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SqlCommand.BeginExecuteXmlReader Method (AsyncCallback, Object)

Initiates the asynchronous execution of the Transact-SQL statement or stored procedure that is described by this SqlCommand and returns results as an XmlReader object, using a callback procedure.

Namespace:  System.Data.SqlClient
Assembly:  System.Data (in System.Data.dll)

[HostProtectionAttribute(SecurityAction.LinkDemand, ExternalThreading = true)]
public IAsyncResult BeginExecuteXmlReader(
	AsyncCallback callback,
	Object stateObject


Type: System.AsyncCallback

An AsyncCallback delegate that is invoked when the command's execution has completed. Pass null (Nothing in Microsoft Visual Basic) to indicate that no callback is required.

Type: System.Object

A user-defined state object that is passed to the callback procedure. Retrieve this object from within the callback procedure using the AsyncState property.

Return Value

Type: System.IAsyncResult
An IAsyncResult that can be used to poll, wait for results, or both; this value is also needed when the EndExecuteXmlReader is called, which returns the results of the command as XML.


Any error that occurred while executing the command text.


The name/value pair "Asynchronous Processing=true" was not included within the connection string defining the connection for this SqlCommand.


The HostProtectionAttribute attribute applied to this type or member has the following Resources property value: ExternalThreading. The HostProtectionAttribute does not affect desktop applications (which are typically started by double-clicking an icon, typing a command, or entering a URL in a browser). For more information, see the HostProtectionAttribute class or SQL Server Programming and Host Protection Attributes.

The BeginExecuteXmlReader method starts the process of asynchronously executing a Transact-SQL statement or stored procedure that returns rows as XML, so that other tasks can run concurrently while the statement is executing. When the statement has completed, developers must call the EndExecuteXmlReader method to finish the operation and retrieve the requested XML data. The BeginExecuteXmlReader method returns immediately, but until the code executes the corresponding EndExecuteXmlReader method call, it must not execute any other calls that start a synchronous or asynchronous execution against the same SqlCommand object. Calling the EndExecuteXmlReader before the command's execution is completed causes the SqlCommand object to block until the execution is finished.

The CommandText property ordinarily specifies a Transact-SQL statement with a valid FOR XML clause. However, CommandText can also specify a statement that returns data that contains valid XML. When used with SQL Server 2005, this method can also be used to retrieve a single-row, single-column result set. In this case, if more than one row is returned, the EndExecuteXmlReader method attaches the XmlReader to the value on the first row, and discards the rest of the result set.

A typical BeginExecuteXmlReader query can be formatted as in the following C# example:

SqlCommand command = new SqlCommand("SELECT ContactID, FirstName, LastName FROM Contact FOR XML AUTO, XMLDATA", SqlConn);

This type of query only works with Microsoft SQL Server 2000 or later. For more information, see "Guidelines for Using the FOR XML Clause" in SQL Server Books Online.

When used with SQL Server 2005, this method can also be used to retrieve a single-row, single-column result set. In this case, if more than one row is returned, the EndExecuteXmlReader method attaches the XmlReader to the value on the first row, and discards the rest of the result set.

When you use versions of SQL Server before SQL Server 2005, while the XmlReader is being used the associated SqlConnection is busy serving the XmlReader. While in this state, no other operations can be performed on the SqlConnection other than closing it. This is the case until the Close method of the XmlReader is called. Starting with SQL Server 2005, the multiple active result set (MARS) feature lets multiple actions use the same connection.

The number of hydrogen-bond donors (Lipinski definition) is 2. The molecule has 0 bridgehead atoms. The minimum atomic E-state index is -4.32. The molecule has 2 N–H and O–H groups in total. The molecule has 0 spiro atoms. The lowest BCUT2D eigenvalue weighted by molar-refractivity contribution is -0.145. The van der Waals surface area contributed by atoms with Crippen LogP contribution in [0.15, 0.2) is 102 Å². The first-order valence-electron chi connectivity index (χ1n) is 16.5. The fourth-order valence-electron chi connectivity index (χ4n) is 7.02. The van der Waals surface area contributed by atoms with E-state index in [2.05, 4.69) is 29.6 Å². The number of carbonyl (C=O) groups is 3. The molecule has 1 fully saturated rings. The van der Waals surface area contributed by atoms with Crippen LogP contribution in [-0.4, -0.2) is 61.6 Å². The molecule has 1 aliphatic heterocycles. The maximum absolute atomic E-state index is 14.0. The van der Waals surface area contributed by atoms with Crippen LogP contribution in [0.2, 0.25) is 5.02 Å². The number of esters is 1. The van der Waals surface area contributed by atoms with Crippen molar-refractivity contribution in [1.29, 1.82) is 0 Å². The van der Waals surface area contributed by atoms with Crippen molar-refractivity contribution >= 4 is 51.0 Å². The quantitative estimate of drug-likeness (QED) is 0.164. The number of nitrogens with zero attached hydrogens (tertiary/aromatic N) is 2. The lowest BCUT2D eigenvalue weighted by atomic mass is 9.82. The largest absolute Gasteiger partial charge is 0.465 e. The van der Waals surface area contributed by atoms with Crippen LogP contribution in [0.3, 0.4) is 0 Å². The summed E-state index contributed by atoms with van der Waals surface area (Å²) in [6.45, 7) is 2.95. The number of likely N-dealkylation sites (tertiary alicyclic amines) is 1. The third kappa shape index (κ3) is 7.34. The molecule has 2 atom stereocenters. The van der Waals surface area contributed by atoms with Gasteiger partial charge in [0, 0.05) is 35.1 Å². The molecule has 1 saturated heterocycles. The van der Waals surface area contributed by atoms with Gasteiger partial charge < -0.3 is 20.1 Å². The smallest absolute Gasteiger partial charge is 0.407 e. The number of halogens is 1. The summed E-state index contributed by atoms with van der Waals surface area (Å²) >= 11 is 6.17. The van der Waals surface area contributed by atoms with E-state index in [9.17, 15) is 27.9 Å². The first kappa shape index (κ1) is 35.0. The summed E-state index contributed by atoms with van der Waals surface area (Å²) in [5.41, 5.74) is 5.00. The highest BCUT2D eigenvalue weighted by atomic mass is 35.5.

The callback parameter lets you specify an AsyncCallback delegate that is called when the statement has completed. You can call the EndExecuteXmlReader method from within this delegate procedure, or from any other location within your application. In addition, you can pass any object in the stateObject parameter, and your callback procedure can retrieve this information using the AsyncState property.

Note that the command text and parameters are sent to the server synchronously. If a large command or many parameters is sent, this method may block during writes. After the command is sent, the method returns immediately without waiting for an answer from the server--that is, reads are asynchronous.

All errors that occur during the execution of the operation are thrown as exceptions in the callback procedure. You must handle the exception in the callback procedure, not in the main application. See the example in this topic for additional information on handling exceptions in the callback procedure.

If you use ExecuteReader or BeginExecuteReader to access XML data, SQL Server will return any XML results greater than 2,033 characters in length in multiple rows of 2,033 characters each. To avoid this behavior, use ExecuteXmlReader or BeginExecuteXmlReader to read FOR XML queries. For more information, see article Q310378, "PRB: XML Data Is Truncated When You Use SqlDataReader," in the Microsoft Knowledge Base at

The following Windows application demonstrates the use of the BeginExecuteXmlReader method, executing a Transact-SQL statement that includes a delay of a few seconds (emulating a long-running command). This example passes the executing SqlCommand object as the stateObject parameter--doing so makes it simple to retrieve the SqlCommand object from within the callback procedure, so that the code can call the EndExecuteXmlReader method corresponding to the initial call to BeginExecuteXmlReader.

This example demonstrates many important techniques. This includes calling a method that interacts with the form from a separate thread. In addition, this example demonstrates how you must block users from executing a command multiple times concurrently, and how you must make sure that the form does not close before the callback procedure is called.

To set up this example, create a new Windows application. Put a Button control, a ListBox control, and a Label control on the form (accepting the default name for each control). Add the following code to the form's class, modifying the connection string as needed for your environment.